The back-to-back memoirs from former Secretary of State Hillary Clinton and ex-Treasury Secretary Timothy Geithner will be the latest installments in what has become an often awkward Washington ritual: one-time confidants signing big book contracts to examine a presidency that is still ongoing and policy decisions that are still being implemented.
Clinton and Geithner's books will be released just four months after former Defense Secretary Robert Gates' memoir landed like a sucker punch in the West Wing. Gates gave political advisers in the White House virtually no warning, and no advance copy,of his headline-generating memoir, which included sharp criticisms of Obama's decision-making.
However, Obama aides don't appear to be girding for a repeat of their experience with Gates' book as they await the release of Geithner and Clinton's memoirs.
While Geithner has not provided the White House with advance copies of his book, "Stress Test,'' the text has been reviewed by lawyers at Treasury and the Federal Reserve. And drafts of Clinton's book, "Hard Choices,'' have been circulating for months among a small number of officials in Obama's National Security Council.
Clinton's book will be combed for any sign of discord with Obama, the man who defeated her in the 2008 Democratic presidential primary campaign and whom she could run to replace in 2016.
Clinton has said little about the book, due out June 10, though it is expected to center on the main foreign policy challenges she was involved in during her four-year tenure at the helm of the State Department, including Syria and the start of secret discussions with Iran that led to the current nuclear negotiations.
Discussing the book in March, Clinton said reliving her tumultuous years as secretary of state "has been eye-opening because when you are in the middle of it, you get up every day, you put one foot in front of the other and try to do the best you can.''
Geithner's book comes out Monday and is expected to focus on the decisions the government made in response to the recession that gripped the United States at the start of Obama's presidency. Geithner was at the center of the negotiations over the administration's massive economic stimulus package and controversial Dodd-Frank financial regulation bill.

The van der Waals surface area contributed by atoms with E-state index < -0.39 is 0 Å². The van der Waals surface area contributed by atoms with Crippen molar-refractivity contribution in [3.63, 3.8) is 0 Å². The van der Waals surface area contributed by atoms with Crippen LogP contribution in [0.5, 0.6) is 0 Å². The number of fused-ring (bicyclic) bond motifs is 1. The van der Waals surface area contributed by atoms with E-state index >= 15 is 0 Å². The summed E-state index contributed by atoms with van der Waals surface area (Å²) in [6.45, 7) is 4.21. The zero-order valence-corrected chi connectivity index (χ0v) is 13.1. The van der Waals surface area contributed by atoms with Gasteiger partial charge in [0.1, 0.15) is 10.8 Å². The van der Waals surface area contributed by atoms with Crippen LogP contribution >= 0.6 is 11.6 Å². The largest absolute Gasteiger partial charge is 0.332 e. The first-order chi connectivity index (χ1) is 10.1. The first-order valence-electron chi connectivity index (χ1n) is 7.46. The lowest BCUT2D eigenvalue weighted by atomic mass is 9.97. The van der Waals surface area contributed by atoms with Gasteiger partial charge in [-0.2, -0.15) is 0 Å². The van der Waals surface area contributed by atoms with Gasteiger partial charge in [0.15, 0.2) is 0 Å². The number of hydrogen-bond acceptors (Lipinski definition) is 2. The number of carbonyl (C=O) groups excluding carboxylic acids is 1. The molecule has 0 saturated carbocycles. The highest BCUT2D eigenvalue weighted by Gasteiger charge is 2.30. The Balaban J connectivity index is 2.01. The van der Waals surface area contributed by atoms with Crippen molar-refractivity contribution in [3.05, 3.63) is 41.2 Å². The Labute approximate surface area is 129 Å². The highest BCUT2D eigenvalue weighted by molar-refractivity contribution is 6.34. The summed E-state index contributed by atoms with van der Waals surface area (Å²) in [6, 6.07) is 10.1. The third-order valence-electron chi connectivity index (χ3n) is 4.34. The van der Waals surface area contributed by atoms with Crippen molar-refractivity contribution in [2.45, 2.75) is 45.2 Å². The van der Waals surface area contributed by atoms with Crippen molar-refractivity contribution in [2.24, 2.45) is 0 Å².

Clinton, Geithner and Gates occupied the three most powerful positions in Obama's Cabinet through much of his first term, giving their accounts heightened importance in a literary landscape littered with books about the White House.
Gates was sharply critical of Obama's decision-making in his book "Duty: Memoirs of a Secretary at War.'' He was also unsparing in his critique of Joe Biden, accusing the vice president of having "been wrong on nearly every major foreign policy and national security issue over the past four decades.''
Gates' assessment sent the White House into damage control mode for several days, with officials issuing a statement from Obama defending Biden and staging a photo opportunity of the two men having lunch together.
While former officials are not obligated to share their pending books with the White House, they do typically vet sensitive and potentially classified material with administration lawyers. Gates' book was vetted by the Pentagon. And chapters in Clinton's memoir were scoured by national security officials.
While Clinton, Geithner and Gates are hardly the first former officials to publish memoirs, it is unusual for books from three high-level advisers to come in such rapid succession at this stage in the presidency.
Most of former President George W. Bush's top Cabinet officials waited until after he left office to write about their tenure. Paul O'Neill, Bush's first Treasury secretary, did work with author Ron Suskind on a scathing 2004 book that accused the president of planning the Iraq war months ahead of the Sept. 11, 2001, terrorist attacks. And Scott McClellan, who served as Bush's press secretary, released a similarly harsh book in 2008, catching many officials off guard.
Tony Fratto, a former Bush Treasury and White House official who was involved in the administration's response to both books, said his strategy was to put together a team of staffers, split up sections of the book and start looking for potential problems.
"You just take apart the book. What's the real story on that? What was he talking about here?'' Fratto said, adding that no matter how quickly that effort gets underway, "you definitely feel like you're behind.''